mkbundle (1) - Linux Man Pages
mkbundle: Creates a bundled executable.
NAMEmkbundle, mkbundle2 - Creates a bundled executable.
DESCRIPTIONmkbundle generates an executable program that will contain static copies of the assemblies listed on the command line. By default only the assemblies specified in the command line will be included in the bundle. To automatically include all of the dependencies referenced, use the "--deps" command line option.
Use mkbundleFP when you want the startup runtime to load the 1.0 profile, and use mkbundle2 when you want the startup runtime to load the 2.0 profile.
For example, to create a bundle for hello world, use the following command:
$ mkbundle -o hello hello.exe
The above will pull hello.exe into a native program called "hello". Notice that the produced image still contains the CIL image and no precompilation is done.
In addition, it is possible to control whether mkbundle should compile the resulting executable or not with the -c option. This is useful if you want to link additional libraries or control the generated output in more detail. For example, this could be used to link some libraries statically:
$ mkbundle -c -o host.c -oo bundles.o --deps hello.exe $ cc host.c bundles.o /usr/lib/libmono.a -lc -lrt
You may also use mkbundle to generate a bundle you can use when embedding the Mono runtime in a native application. In that case, use both the -c and --nomain options. The resulting host.c file will not have a main() function. Call mono_mkbundle_init() before initializing the JIT in your code so that the bundled assemblies are available to the embedded runtime.
- Produce the stub file, do not compile the resulting stub.
- -o filename
- Places the output on `out'. If the flag -c is specified, this is the C host program. If not, this contains the resulting executable.
- -oo filename
- Specifies the name to be used for the helper object file that contains the bundle.
- -L path
- Adds the `path' do the search list for assemblies. The rules are the same as for the compiler -lib: or -L flags.
- Specifies that a machine.config file must be bundled as well.
- Typically this is $prefix/etc/mono/1.0/machine.config or $prefix/etc/mono/2.0/machine.config depending on the profile that you are using (1.0 or 2.0)
- This is the default: mkbundle will only include the assemblies that were specified on the command line to reduce the size of the resulting image created.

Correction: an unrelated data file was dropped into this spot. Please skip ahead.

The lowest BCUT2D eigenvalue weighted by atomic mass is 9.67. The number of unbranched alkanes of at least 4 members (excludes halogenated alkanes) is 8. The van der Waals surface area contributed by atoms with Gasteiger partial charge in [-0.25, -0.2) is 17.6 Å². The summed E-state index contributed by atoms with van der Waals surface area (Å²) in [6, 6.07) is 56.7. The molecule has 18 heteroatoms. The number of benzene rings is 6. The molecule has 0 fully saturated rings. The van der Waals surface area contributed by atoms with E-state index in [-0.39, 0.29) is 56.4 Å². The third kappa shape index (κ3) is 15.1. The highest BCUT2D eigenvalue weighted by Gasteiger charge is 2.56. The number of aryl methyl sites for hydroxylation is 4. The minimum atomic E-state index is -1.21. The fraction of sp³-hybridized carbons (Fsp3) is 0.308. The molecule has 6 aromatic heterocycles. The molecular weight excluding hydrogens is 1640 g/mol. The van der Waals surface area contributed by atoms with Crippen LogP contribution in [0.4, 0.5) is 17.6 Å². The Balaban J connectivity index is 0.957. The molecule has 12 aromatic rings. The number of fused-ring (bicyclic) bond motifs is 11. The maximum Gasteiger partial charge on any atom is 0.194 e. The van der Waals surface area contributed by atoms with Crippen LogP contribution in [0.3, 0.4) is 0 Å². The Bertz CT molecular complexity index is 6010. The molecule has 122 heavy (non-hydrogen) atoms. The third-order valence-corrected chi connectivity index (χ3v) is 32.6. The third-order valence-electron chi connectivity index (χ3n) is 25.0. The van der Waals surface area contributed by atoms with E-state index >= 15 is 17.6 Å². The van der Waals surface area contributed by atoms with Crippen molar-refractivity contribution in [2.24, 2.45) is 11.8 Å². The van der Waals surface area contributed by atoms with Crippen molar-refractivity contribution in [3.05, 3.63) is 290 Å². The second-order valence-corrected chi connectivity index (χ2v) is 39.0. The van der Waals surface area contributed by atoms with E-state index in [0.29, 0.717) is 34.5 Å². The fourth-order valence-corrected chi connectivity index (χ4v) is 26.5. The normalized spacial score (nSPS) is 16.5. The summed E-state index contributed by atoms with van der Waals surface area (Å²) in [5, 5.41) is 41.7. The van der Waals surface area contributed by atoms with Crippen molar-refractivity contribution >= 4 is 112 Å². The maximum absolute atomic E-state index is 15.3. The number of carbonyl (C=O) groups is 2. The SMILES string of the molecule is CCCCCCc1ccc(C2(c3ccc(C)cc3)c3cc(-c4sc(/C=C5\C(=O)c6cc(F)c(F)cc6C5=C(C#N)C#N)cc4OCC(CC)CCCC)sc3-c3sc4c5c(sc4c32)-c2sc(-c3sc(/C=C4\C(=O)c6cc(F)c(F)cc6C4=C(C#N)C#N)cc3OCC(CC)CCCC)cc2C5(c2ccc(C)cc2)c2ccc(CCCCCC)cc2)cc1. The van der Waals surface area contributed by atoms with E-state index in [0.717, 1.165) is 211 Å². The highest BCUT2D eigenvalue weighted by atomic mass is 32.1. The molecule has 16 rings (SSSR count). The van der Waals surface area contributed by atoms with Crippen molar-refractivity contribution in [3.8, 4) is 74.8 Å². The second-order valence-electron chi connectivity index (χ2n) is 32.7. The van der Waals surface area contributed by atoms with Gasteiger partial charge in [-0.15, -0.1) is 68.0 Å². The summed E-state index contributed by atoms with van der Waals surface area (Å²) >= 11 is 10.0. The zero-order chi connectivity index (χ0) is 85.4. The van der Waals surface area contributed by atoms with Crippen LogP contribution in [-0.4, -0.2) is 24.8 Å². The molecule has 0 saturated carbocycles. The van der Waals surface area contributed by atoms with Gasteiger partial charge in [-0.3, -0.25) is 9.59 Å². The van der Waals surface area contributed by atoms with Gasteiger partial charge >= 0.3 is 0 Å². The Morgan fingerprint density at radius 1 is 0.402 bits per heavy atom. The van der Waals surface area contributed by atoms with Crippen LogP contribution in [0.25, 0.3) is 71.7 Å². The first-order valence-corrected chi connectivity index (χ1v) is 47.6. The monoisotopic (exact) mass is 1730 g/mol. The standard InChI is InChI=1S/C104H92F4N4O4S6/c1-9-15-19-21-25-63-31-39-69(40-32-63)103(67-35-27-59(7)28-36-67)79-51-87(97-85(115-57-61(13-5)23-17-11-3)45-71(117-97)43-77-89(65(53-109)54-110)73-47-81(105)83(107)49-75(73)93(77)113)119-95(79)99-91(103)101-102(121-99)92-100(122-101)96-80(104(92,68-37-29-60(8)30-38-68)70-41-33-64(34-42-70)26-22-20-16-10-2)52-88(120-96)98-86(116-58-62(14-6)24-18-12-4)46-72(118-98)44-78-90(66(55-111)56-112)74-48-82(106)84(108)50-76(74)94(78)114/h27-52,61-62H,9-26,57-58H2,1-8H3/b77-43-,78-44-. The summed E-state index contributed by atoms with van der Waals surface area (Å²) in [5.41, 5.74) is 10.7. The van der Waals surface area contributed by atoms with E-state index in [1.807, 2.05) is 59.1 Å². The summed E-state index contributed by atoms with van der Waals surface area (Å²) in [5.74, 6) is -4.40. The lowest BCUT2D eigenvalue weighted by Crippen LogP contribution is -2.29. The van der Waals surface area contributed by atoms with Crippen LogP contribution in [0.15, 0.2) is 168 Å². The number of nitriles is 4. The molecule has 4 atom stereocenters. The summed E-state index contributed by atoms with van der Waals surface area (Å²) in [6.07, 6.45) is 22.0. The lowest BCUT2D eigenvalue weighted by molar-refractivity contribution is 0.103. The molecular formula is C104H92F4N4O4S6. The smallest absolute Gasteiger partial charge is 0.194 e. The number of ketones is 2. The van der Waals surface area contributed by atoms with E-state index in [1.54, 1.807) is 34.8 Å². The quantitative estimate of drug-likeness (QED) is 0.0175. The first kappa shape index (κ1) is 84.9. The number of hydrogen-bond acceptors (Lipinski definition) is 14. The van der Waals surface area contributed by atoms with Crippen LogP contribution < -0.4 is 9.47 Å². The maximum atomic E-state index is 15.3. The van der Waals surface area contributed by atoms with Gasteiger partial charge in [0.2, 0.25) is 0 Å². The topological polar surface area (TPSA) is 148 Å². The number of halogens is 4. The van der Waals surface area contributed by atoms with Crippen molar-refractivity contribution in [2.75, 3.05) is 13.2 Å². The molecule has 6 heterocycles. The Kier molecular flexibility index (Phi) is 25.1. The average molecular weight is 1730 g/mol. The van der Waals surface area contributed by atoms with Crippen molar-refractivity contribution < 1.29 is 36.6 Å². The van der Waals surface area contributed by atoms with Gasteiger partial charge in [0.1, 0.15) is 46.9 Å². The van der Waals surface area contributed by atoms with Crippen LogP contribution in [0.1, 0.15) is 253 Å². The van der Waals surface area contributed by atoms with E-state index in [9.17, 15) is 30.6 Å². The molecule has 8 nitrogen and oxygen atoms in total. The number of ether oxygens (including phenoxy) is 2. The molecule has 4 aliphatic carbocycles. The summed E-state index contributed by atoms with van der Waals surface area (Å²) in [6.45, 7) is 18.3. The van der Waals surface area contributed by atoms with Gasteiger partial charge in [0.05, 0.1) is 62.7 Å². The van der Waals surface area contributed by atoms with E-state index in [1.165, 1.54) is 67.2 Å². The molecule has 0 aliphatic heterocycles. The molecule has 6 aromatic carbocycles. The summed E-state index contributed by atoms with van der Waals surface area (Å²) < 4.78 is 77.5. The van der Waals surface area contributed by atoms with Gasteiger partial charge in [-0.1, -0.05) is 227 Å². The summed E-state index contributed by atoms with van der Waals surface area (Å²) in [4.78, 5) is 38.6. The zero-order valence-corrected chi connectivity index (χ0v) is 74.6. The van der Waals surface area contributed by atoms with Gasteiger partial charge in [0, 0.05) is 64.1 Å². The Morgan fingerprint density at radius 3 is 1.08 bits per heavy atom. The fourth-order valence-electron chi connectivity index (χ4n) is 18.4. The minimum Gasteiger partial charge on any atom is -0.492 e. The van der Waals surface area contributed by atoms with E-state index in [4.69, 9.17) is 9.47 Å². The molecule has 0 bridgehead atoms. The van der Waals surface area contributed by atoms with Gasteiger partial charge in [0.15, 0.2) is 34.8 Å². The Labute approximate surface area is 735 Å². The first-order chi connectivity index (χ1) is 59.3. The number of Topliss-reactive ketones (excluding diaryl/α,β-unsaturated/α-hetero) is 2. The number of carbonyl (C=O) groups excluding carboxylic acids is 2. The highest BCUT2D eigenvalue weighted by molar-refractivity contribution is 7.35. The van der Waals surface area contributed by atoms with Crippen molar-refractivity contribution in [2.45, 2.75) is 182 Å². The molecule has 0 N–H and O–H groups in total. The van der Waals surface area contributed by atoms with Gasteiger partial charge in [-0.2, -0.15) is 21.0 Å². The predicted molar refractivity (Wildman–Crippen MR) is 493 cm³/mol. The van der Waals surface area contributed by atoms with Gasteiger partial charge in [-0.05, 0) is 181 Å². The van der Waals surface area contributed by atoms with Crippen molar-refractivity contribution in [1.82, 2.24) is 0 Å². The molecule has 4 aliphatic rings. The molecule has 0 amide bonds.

- This option will bundle all of the referenced assemblies for the assemblies listed on the command line option. This is useful to distribute a self-contained image.
- By default mkbundle will delete the temporary files that it uses to produce the bundle. This option keeps the file around.
- --machine-config FILE
- Uses the given FILE as the machine.config file for the generated application.
- With the -c option, generate the host stub without a main() function.
- --config-dir DIR
- When passed, DIR will be set for the MONO_CFG_DIR environment variable
- By default mkbundle dynamically links to mono and glib. This option causes it to statically link instead.
- Since the Mono runtime is licensed under the LGPL, even if you use static you should transfer the component pieces of the mkbundle to your users so they are able to upgrade the Mono runtime on their own.
- If you want to use this for commercial licenses, you must obtain a
- proprietary license for Mono from mono [at] novell.com
- Compresses the assemblies before embedding. This results in smaller executable files, but increases startup time and requires zlib to be installed on the target system.
WINDOWSOn Windows systems, it it necessary to have Unix-like toolchain to be installed for mkbundle to work. You can use cygwin's and install gcc, gcc-mingw and as packages.
- Assembler command. The default is "as".
- C compiler command. The default is "cc" under Linux and "gcc" under Windows.
- Options to be passed to the bundled Mono runtime, separated by spaces. See the mono(1) manual page or run mono --help.